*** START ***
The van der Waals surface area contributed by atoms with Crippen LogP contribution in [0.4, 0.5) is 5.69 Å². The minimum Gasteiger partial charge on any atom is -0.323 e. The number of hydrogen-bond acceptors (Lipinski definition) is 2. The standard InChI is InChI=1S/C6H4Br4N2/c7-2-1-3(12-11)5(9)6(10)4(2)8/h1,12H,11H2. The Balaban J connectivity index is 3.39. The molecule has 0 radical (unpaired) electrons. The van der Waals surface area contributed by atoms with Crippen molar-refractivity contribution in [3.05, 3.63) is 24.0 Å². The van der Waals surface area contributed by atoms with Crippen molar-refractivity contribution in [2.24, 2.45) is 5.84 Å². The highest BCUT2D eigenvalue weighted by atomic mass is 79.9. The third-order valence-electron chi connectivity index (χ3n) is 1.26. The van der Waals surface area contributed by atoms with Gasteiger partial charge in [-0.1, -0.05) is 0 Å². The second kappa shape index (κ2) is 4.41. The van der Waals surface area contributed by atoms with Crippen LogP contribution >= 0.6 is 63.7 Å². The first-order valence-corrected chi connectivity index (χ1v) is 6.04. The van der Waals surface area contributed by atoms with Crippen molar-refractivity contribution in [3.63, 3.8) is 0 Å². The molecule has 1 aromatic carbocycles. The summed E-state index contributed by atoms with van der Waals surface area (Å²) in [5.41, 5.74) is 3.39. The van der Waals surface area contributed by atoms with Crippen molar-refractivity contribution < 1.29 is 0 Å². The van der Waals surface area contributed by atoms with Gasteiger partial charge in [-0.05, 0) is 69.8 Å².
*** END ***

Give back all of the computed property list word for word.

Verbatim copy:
The van der Waals surface area contributed by atoms with Crippen LogP contribution in [0.4, 0.5) is 5.69 Å². The minimum Gasteiger partial charge on any atom is -0.323 e. The number of hydrogen-bond acceptors (Lipinski definition) is 2. The standard InChI is InChI=1S/C6H4Br4N2/c7-2-1-3(12-11)5(9)6(10)4(2)8/h1,12H,11H2. The Balaban J connectivity index is 3.39. The molecule has 0 radical (unpaired) electrons. The van der Waals surface area contributed by atoms with Crippen molar-refractivity contribution in [3.05, 3.63) is 24.0 Å². The van der Waals surface area contributed by atoms with Crippen molar-refractivity contribution in [2.24, 2.45) is 5.84 Å². The highest BCUT2D eigenvalue weighted by atomic mass is 79.9. The third-order valence-electron chi connectivity index (χ3n) is 1.26. The van der Waals surface area contributed by atoms with Gasteiger partial charge in [-0.1, -0.05) is 0 Å². The second kappa shape index (κ2) is 4.41. The van der Waals surface area contributed by atoms with Crippen LogP contribution >= 0.6 is 63.7 Å². The first-order valence-corrected chi connectivity index (χ1v) is 6.04. The van der Waals surface area contributed by atoms with Crippen molar-refractivity contribution in [3.63, 3.8) is 0 Å². The molecule has 1 aromatic carbocycles. The summed E-state index contributed by atoms with van der Waals surface area (Å²) in [5.41, 5.74) is 3.39. The van der Waals surface area contributed by atoms with Crippen molar-refractivity contribution < 1.29 is 0 Å². The van der Waals surface area contributed by atoms with Gasteiger partial charge in [-0.05, 0) is 69.8 Å².